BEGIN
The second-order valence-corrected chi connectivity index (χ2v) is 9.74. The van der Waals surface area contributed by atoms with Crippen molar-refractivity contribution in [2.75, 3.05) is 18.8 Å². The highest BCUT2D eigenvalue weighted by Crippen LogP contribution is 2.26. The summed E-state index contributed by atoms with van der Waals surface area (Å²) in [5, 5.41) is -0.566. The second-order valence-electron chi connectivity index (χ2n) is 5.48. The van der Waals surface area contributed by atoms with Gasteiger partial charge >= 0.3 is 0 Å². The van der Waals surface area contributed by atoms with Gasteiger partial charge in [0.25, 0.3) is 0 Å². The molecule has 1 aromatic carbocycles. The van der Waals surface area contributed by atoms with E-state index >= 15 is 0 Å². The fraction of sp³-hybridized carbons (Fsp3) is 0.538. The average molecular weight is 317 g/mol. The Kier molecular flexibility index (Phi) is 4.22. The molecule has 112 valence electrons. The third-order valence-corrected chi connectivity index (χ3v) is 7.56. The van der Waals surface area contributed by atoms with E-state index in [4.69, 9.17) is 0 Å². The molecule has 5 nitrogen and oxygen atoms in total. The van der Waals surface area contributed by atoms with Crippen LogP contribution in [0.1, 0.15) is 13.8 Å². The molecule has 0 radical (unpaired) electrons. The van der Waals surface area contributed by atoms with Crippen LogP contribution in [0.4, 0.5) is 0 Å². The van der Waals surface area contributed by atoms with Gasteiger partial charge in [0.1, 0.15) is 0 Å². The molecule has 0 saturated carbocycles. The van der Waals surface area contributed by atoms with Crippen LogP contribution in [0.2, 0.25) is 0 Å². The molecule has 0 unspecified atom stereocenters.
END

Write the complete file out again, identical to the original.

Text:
The second-order valence-corrected chi connectivity index (χ2v) is 9.74. The van der Waals surface area contributed by atoms with Crippen molar-refractivity contribution in [2.75, 3.05) is 18.8 Å². The highest BCUT2D eigenvalue weighted by Crippen LogP contribution is 2.26. The summed E-state index contributed by atoms with van der Waals surface area (Å²) in [5, 5.41) is -0.566. The second-order valence-electron chi connectivity index (χ2n) is 5.48. The van der Waals surface area contributed by atoms with Gasteiger partial charge >= 0.3 is 0 Å². The van der Waals surface area contributed by atoms with Gasteiger partial charge in [0.25, 0.3) is 0 Å². The molecule has 1 aromatic carbocycles. The van der Waals surface area contributed by atoms with E-state index >= 15 is 0 Å². The fraction of sp³-hybridized carbons (Fsp3) is 0.538. The average molecular weight is 317 g/mol. The Kier molecular flexibility index (Phi) is 4.22. The molecule has 112 valence electrons. The third-order valence-corrected chi connectivity index (χ3v) is 7.56. The van der Waals surface area contributed by atoms with E-state index in [4.69, 9.17) is 0 Å². The molecule has 5 nitrogen and oxygen atoms in total. The van der Waals surface area contributed by atoms with Crippen LogP contribution in [0.1, 0.15) is 13.8 Å². The molecule has 0 radical (unpaired) electrons. The van der Waals surface area contributed by atoms with Crippen LogP contribution in [0.4, 0.5) is 0 Å². The van der Waals surface area contributed by atoms with Gasteiger partial charge in [0.1, 0.15) is 0 Å². The molecule has 0 saturated carbocycles. The van der Waals surface area contributed by atoms with Crippen LogP contribution in [0.2, 0.25) is 0 Å². The molecule has 0 unspecified atom stereocenters.